Central banks launch joint investigation into Libor scandal

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Mervyn King, the governor of the Bank of England and chair of the Economic Consultative Committee (ECC), yesterday announced a group of senior officials would look into the issues surrounding reference rates used in financial markets.

The decision to discuss the Libor had been made weeks before, in the wake of the rate-rigging scandal. King followed through with a promise to raise the matter with the ECC, an informal group that supports the Global Economy Meeting (GEM).

Following the meeting on September 9, King said the group would examine the issues facing the use of reference rates in financial markets. He said consultation with the market would also be a part of the investigation in order to "provide input into the wider official debate co-ordinated by the Financial Stability Board".

Earlier this year, the Bank of England found itself drawn into the rate-setting scandal after Barclays was heavily fined for rigging the Libor rate. It emerged that Bob Diamond, then chief executive at Barclays, had sent an email to colleagues during the crisis in which he impliedthat  Paul Tucker, a deputy governor at the Bank of England, had given an instruction to bring Libor down. The central bank denied any wrong-doing.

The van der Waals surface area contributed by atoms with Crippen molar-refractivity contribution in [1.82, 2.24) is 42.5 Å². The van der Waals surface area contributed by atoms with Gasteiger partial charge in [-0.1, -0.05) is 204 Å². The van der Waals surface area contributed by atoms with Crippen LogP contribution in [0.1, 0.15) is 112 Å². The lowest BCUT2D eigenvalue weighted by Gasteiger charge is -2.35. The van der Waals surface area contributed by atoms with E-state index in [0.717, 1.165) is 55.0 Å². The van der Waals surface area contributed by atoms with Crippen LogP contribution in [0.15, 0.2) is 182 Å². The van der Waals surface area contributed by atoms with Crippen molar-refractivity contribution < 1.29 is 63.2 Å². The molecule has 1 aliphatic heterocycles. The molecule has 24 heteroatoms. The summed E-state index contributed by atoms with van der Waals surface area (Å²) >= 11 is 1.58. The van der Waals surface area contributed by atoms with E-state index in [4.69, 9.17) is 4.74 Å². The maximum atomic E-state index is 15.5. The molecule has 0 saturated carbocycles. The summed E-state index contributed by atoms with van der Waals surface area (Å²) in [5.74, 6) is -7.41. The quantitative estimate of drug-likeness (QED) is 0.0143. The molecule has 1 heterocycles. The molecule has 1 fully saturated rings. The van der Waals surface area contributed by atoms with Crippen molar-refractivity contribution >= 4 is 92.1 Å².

In August, the initial thoughts of a review panel led by Martin Wheatley, chief executive-designate of the UK's new Financial Conduct Authority, were released. King said the rest of the conclusions were eagerly awaited.

"The BIS governors look forward with great interest to the recommendations of the Wheatley Libor review, and to the reports of other official groups examining reference rates used in financial markets," he said.

The ECC includes all the Bank for International Settlements (BIS) board member governors, the central bank governors from India and Brazil and the BIS general manager, Jaime Caruana.

The ECC assembles proposals for consideration by the GEM, which comprises the governors from 30 BIS member central banks in major advanced and emerging market economies that account for about four fifths of global GDP.

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